“First I think the new city forester can write off ever working in this town again. Wait a minute, he already has, by having a work injury. He is now part of the work injury epidemic sweeping this country. Two guys have already retired, maybe just another coincidence. Anyway, I don’t like City Hall’s idea of a tree everywhere. What does that mean? Is it deciduous? Is it slow growing? Does it provide shade? Is it a messy tree with roots and leaves? Or non-functional like the endless palms in this town, a totally useless tree. What does this all mean? You have a new guy who pissed off someone at City Hall, so in retaliation you have an investigation of overzealous planting contracts. The question you should be asking is how many contracts does City Hall allow itself to be unfocused and dealing with such as developers, contractors, train enthusiasts, bicycle elitists architects, and carpet baggers?”
“The trees in Santa Monica are beautiful. However, there is a problem I believe in maintenance of the trees when problems exist. On Montana Avenue we have trees that produce large bulbs that fall on the ground. In one area on our street we had a tree that continually dropped these bulbs on the sidewalk. They just make a mess. We called a couple of years ago about this problem and were told it was not time to trim the trees. Even though trimming did help it did not stop the bulbs from falling. They make a real mess, they squish on the ground, they are a safety hazard. They marred the sidewalk so bad that we finally got the city to replace the concrete in front of it, but the bulbs still fall. They’re a mess. Something needs to be done to take care of this problem, it is a safety hazard and something’s wrong with the trees that drop these bulbs constantly and cause a problem.”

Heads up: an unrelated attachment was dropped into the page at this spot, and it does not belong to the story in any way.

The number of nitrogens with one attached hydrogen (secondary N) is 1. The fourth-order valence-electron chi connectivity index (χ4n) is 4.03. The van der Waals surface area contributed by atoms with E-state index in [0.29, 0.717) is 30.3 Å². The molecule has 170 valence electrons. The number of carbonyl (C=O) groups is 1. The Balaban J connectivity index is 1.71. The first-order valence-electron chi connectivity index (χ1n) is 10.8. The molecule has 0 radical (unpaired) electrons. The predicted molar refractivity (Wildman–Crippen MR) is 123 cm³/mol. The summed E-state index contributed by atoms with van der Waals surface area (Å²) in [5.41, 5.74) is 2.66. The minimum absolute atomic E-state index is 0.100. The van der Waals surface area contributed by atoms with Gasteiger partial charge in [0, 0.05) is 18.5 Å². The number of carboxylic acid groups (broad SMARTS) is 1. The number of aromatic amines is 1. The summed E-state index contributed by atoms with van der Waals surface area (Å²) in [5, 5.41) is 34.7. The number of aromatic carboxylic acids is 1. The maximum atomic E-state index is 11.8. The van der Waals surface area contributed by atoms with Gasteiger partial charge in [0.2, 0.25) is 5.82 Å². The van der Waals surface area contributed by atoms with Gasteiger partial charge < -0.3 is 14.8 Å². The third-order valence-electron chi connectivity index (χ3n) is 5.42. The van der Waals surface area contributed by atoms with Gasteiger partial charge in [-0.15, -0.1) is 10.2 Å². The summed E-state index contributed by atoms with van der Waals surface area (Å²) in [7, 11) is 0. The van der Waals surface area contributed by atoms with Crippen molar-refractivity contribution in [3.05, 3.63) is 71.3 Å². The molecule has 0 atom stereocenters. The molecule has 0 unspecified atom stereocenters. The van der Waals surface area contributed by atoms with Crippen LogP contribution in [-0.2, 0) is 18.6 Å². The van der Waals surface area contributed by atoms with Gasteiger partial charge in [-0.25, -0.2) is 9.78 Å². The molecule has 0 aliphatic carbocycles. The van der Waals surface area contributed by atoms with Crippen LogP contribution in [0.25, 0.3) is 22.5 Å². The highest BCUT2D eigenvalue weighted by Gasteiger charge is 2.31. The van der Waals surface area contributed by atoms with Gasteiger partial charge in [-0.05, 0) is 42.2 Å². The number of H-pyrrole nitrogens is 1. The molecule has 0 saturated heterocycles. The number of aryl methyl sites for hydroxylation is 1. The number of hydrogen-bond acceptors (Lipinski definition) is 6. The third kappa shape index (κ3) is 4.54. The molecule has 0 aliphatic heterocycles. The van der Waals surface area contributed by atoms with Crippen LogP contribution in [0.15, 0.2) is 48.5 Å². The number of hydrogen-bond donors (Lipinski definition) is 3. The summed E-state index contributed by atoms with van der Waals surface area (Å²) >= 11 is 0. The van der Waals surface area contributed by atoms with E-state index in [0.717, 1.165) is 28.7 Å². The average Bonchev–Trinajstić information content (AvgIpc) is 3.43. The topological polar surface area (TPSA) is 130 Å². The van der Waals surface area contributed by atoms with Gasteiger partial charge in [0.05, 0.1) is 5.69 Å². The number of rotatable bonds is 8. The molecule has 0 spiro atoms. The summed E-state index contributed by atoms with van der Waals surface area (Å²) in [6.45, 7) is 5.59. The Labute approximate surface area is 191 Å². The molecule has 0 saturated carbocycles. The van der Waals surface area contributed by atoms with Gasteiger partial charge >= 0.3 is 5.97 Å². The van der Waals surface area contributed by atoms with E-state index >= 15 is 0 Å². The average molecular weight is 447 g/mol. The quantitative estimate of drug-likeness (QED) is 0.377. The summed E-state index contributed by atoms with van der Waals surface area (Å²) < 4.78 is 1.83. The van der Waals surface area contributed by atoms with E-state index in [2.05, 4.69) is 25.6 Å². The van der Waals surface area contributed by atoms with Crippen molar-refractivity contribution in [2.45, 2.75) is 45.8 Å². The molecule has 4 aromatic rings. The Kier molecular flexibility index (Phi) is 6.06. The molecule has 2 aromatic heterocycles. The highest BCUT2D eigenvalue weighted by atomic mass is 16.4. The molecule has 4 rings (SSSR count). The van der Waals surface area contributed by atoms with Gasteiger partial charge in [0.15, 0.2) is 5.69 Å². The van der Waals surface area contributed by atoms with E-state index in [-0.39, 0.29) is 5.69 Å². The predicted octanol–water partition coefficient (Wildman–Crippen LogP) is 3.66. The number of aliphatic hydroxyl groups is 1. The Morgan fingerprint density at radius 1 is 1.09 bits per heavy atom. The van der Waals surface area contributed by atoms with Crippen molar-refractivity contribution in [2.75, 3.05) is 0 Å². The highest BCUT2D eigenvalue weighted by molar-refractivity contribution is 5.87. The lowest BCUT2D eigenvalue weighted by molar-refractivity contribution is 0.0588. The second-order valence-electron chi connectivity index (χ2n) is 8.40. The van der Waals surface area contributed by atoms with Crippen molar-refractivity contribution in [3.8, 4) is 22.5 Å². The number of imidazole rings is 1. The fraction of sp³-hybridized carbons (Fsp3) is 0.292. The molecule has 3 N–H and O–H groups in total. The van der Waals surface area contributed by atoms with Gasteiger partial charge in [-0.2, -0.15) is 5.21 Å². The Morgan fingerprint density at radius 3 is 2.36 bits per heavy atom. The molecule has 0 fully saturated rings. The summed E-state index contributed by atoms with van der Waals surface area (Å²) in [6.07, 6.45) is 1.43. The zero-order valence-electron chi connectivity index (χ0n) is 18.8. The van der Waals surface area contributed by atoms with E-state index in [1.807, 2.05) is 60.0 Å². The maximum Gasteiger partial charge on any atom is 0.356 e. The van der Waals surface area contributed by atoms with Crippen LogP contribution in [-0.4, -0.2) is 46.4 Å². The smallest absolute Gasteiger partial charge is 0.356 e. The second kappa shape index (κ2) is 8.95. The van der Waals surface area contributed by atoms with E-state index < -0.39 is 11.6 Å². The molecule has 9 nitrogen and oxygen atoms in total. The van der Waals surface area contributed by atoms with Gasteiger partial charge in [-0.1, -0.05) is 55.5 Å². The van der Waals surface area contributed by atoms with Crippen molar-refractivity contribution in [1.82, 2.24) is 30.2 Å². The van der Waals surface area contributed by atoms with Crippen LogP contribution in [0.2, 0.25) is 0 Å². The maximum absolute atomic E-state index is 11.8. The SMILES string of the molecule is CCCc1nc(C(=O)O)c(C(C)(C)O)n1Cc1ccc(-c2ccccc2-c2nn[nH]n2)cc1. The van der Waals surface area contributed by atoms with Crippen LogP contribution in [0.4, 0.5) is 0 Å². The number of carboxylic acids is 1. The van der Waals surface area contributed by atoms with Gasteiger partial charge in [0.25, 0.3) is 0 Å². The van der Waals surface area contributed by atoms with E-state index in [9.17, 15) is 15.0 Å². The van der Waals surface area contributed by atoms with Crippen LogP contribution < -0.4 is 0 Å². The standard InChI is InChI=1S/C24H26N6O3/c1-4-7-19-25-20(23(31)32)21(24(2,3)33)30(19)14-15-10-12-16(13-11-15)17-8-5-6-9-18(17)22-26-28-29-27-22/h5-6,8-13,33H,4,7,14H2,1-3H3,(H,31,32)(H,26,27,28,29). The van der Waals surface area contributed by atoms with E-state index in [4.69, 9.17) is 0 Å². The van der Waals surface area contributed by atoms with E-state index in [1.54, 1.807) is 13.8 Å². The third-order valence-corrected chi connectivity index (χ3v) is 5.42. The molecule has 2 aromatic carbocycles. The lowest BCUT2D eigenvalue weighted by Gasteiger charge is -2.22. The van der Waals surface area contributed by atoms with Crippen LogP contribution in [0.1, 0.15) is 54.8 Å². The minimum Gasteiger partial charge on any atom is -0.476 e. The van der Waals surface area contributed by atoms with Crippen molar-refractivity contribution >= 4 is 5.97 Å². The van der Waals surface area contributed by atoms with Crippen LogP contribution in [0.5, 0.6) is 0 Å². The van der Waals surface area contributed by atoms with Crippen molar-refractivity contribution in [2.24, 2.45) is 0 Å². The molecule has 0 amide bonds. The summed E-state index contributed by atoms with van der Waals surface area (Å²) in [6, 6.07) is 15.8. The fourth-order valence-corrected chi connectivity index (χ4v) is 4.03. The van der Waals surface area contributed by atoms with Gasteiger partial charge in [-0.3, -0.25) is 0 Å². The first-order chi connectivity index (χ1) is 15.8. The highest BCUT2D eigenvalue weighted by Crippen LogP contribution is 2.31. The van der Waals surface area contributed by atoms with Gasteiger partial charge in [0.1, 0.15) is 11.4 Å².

“The ficus trees in Santa Monica look like lollipops. Some of those in Downtown look like leaning lollipops. It almost brings me to tears to see the coral trees on San Vicente or Olympic Boulevard after pruning by West Coast Arborists. Trees in Santa Monica are simply not allowed to look like trees. The pruning seems to take place just as the weather is warming up, and shade from the trees would be greatly welcomed. The street trees on my block have escaped the tree butchers for several years now, and I hope it is many years before they return.”
“If West Coast Arborists was responsible for the destruction of the healthy ficus trees in Downtown Santa Monica (which an independent arborist said were in a healthy condition except for a few trees) and their very poor replacement with the many failing ginkgo trees, which have no leaves for most of the year (as they probably had a surplus), then this abuse of public funds should definitely be investigated.”
“As a city we have a wonderful tree stock, only the wrong type of trees. It’s time to bite the bullet and systematically replace all of the invasive ficus trees and plant more sidewalk and street friendly varieties. Stop listening to Jerry Rubin and all of his unrealistic tree huggers. Get real and do what’s right for the rest of the citizens!”